Lots of tools (never know what you will need) and ammo plus the makings for around another 2000 to 3000 rounds of various caliber.

Deign
My thinking is unless the ZPAW happens in late Winter/ early Spring, food is going to be a long term issue until you can plant and those crops come in. 

DocT

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Reply with quote  #37 
Quote:
Originally Posted by Deign
Lets see.  When H1N1 occurred several years ago preceded by the Avian Flu, my wife freaked out after listening to one of the consultants she works with who is a disaster planning expert.  Due to this, we went out and purchased the following:

6 months worth of Mountain Home Food.  We have just about everything and lots of variety.  In addition, we have lots of canned goods, noodles, and jarred stuff.  Also the stuff that my son and I go hiking with, probably 2 weeks worth just laying about for 3 people.  That will go first followed by the Mountain Home stuff.  Also around 10 5gallon bottles of water plus the 2 we use in the water machine (tap water is poison)

We also have heirloom seeds for 5 complete truck gardens for 5 people.  Good for trading, survival, etc. 

Lots of tools (never know what you will need) and ammo plus the makings for around another 2000 to 3000 rounds of various caliber.

Deign
My thinking is unless the ZPAW happens in late Winter/ early Spring, food is going to be a long term issue until you can plant and those crops come in. 



What is "heirloom" seed??

Us city guys got to know!

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AvtomatJ

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Reply with quote  #38 

Quote:
Originally Posted by DocT
What is "heirloom" seed??

Us city guys got to know!

It's non-hybrid seed that allows the use of that plant's seeds to grow new plants. 

A lot of the commercially available seed is hybrid seed, and plants either don't germinate or are much less useful from the resulting seeds.  Therefore requiring you to buy new seed every season. 

You can see how that would become troubling in SHTF.

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Deign

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Reply with quote  #39 
To AvtomatJ's point, heirloom seeds are pretty much required to grow anything.  You can find great package sales at http://www.non-hybrid-seeds.com/

I would recommend going multiple packages as you might have to replant several times to get through the rougher periods, plus you can use them as trade goods, etc.  They will be worth many times their weight in gold and are light as hell and easy to pack.  I think the entire 5 gardens worth of seeds weighs something like 4 or 5lbs.  Each person would carry a garden if the SHTF alone with food, water, etc.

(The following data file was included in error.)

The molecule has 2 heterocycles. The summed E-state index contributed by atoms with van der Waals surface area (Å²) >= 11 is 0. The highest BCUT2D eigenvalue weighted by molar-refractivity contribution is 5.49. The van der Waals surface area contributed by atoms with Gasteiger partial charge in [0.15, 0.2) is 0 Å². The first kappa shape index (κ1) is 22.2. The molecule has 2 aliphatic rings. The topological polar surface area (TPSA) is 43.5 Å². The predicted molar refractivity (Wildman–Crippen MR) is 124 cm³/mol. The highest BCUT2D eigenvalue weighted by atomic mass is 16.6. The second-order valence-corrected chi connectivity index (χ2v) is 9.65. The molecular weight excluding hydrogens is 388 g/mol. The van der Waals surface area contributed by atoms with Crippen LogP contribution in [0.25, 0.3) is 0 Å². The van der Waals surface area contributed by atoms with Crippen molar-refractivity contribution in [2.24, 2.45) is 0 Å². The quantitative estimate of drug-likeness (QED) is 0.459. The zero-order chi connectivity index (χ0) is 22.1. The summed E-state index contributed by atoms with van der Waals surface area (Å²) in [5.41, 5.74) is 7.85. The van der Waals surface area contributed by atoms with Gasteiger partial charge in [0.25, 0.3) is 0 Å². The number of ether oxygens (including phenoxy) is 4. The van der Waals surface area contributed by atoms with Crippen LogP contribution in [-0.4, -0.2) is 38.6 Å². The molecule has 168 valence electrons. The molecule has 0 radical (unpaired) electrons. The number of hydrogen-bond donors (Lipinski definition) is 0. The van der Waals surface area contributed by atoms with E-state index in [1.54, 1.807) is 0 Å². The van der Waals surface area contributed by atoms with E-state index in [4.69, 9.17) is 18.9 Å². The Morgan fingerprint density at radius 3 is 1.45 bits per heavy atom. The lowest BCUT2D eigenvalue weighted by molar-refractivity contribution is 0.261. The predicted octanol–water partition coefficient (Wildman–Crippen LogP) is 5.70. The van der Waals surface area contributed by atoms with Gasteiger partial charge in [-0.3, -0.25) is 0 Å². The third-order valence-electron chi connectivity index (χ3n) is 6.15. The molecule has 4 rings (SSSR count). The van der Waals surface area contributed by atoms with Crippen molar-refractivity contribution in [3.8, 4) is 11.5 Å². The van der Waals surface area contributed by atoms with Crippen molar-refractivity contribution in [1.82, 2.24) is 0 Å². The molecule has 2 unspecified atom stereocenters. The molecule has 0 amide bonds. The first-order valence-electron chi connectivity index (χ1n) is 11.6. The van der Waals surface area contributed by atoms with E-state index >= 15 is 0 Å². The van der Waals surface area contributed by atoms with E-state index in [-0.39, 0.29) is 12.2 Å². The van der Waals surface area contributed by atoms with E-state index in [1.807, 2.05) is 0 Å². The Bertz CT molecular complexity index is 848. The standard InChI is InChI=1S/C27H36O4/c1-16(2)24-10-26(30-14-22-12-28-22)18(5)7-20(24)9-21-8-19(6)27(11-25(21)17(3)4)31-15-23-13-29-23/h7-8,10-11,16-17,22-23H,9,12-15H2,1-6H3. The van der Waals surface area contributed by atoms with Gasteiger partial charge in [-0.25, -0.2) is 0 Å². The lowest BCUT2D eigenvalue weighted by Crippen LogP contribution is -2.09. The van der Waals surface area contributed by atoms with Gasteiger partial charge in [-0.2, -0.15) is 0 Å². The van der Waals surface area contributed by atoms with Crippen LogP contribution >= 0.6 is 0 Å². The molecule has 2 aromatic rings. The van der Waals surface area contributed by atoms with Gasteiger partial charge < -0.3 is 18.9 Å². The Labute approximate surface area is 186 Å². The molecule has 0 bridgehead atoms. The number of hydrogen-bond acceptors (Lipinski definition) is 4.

I am currently thinking of buying another 3 or 4 gardens just to be safe.  You never know.

Deign

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Reply with quote  #40 
Also, another thing to consider is grain.  Un-milled grain stored properly can last pretty much forever.  My wife and I just bought an electric mill (can also be hand cranked) to mill our own flour from the various organic grains we buy.  Now, the milled grain goes south in 3 or 4 days so you have to use it quickly but man, it makes the best bread I have ever tasted.  Exceptional!
DocT

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Reply with quote  #41 
Quote:
Originally Posted by Deign
Also, another thing to consider is grain.  Un-milled grain stored properly can last pretty much forever.  My wife and I just bought an electric mill (can also be hand cranked) to mill our own flour from the various organic grains we buy.  Now, the milled grain goes south in 3 or 4 days so you have to use it quickly but man, it makes the best bread I have ever tasted.  Exceptional!


So how do you store un-milled grain (type?) in order to max out lifetime?? 

In IL, I have seen many silos, but I always wondered how long is it good for when stored in a silo...

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INDIGO_GAL

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Reply with quote  #42 
Tuperware.....hahahahaha


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Deign

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Reply with quote  #43 
Indigo, you are not far from the truth.  We use large 5 gallon plastic resealable containers.  Similar to what you see in the hardware stores for drywall mud, etc.  These are of course higher quality and provide better seals.  I can store the grain in the proper environment pretty much indefinitely.
Deign

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Reply with quote  #44 
Just realized you had a second question in your post DocT.  We have rye, wheat, and 1 other type (can't think of name right now).  We currently have 10 gallons of each grain but I am thinking of expanding that a bit to about 30 of each.
alex51

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Reply with quote  #45